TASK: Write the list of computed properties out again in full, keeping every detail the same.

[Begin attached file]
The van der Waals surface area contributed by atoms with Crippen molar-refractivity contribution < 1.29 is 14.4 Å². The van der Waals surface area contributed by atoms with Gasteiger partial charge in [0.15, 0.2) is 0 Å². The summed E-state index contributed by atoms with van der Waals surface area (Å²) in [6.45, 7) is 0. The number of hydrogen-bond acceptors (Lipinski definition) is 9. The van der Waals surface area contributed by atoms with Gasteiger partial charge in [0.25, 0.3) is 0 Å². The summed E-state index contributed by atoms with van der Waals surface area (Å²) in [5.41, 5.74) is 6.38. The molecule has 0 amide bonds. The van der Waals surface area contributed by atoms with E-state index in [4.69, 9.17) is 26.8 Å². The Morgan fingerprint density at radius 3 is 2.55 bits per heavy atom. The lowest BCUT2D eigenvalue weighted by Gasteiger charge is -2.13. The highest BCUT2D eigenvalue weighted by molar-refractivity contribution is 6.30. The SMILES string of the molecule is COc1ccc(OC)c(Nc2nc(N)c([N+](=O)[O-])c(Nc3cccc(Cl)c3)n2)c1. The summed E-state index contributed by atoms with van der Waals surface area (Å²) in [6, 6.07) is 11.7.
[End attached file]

The van der Waals surface area contributed by atoms with Crippen molar-refractivity contribution < 1.29 is 14.4 Å². The van der Waals surface area contributed by atoms with Gasteiger partial charge in [0.15, 0.2) is 0 Å². The summed E-state index contributed by atoms with van der Waals surface area (Å²) in [6.45, 7) is 0. The number of hydrogen-bond acceptors (Lipinski definition) is 9. The van der Waals surface area contributed by atoms with Gasteiger partial charge in [0.25, 0.3) is 0 Å². The summed E-state index contributed by atoms with van der Waals surface area (Å²) in [5.41, 5.74) is 6.38. The molecule has 0 amide bonds. The van der Waals surface area contributed by atoms with E-state index in [4.69, 9.17) is 26.8 Å². The Morgan fingerprint density at radius 3 is 2.55 bits per heavy atom. The lowest BCUT2D eigenvalue weighted by Gasteiger charge is -2.13. The highest BCUT2D eigenvalue weighted by molar-refractivity contribution is 6.30. The SMILES string of the molecule is COc1ccc(OC)c(Nc2nc(N)c([N+](=O)[O-])c(Nc3cccc(Cl)c3)n2)c1. The summed E-state index contributed by atoms with van der Waals surface area (Å²) in [6, 6.07) is 11.7.